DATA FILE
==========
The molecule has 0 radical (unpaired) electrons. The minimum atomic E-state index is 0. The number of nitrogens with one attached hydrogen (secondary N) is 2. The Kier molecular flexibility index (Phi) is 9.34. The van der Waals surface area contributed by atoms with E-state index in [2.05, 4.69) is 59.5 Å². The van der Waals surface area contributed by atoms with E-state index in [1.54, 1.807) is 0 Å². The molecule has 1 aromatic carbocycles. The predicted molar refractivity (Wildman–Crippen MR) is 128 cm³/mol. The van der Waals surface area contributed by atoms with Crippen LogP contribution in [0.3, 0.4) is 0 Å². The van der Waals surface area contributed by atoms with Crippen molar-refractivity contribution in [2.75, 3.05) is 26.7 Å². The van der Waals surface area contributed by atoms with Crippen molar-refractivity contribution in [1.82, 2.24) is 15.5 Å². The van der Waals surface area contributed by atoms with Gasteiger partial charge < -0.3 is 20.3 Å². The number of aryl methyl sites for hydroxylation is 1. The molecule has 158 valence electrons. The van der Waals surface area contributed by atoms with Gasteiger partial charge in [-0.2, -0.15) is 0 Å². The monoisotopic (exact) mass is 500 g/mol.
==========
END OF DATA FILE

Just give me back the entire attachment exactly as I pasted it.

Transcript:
The molecule has 0 radical (unpaired) electrons. The minimum atomic E-state index is 0. The number of nitrogens with one attached hydrogen (secondary N) is 2. The Kier molecular flexibility index (Phi) is 9.34. The van der Waals surface area contributed by atoms with E-state index in [2.05, 4.69) is 59.5 Å². The van der Waals surface area contributed by atoms with E-state index in [1.54, 1.807) is 0 Å². The molecule has 1 aromatic carbocycles. The predicted molar refractivity (Wildman–Crippen MR) is 128 cm³/mol. The van der Waals surface area contributed by atoms with Crippen LogP contribution in [0.3, 0.4) is 0 Å². The van der Waals surface area contributed by atoms with Crippen molar-refractivity contribution in [2.75, 3.05) is 26.7 Å². The van der Waals surface area contributed by atoms with Crippen molar-refractivity contribution in [1.82, 2.24) is 15.5 Å². The van der Waals surface area contributed by atoms with Gasteiger partial charge < -0.3 is 20.3 Å². The number of aryl methyl sites for hydroxylation is 1. The molecule has 158 valence electrons. The van der Waals surface area contributed by atoms with Gasteiger partial charge in [-0.2, -0.15) is 0 Å². The monoisotopic (exact) mass is 500 g/mol.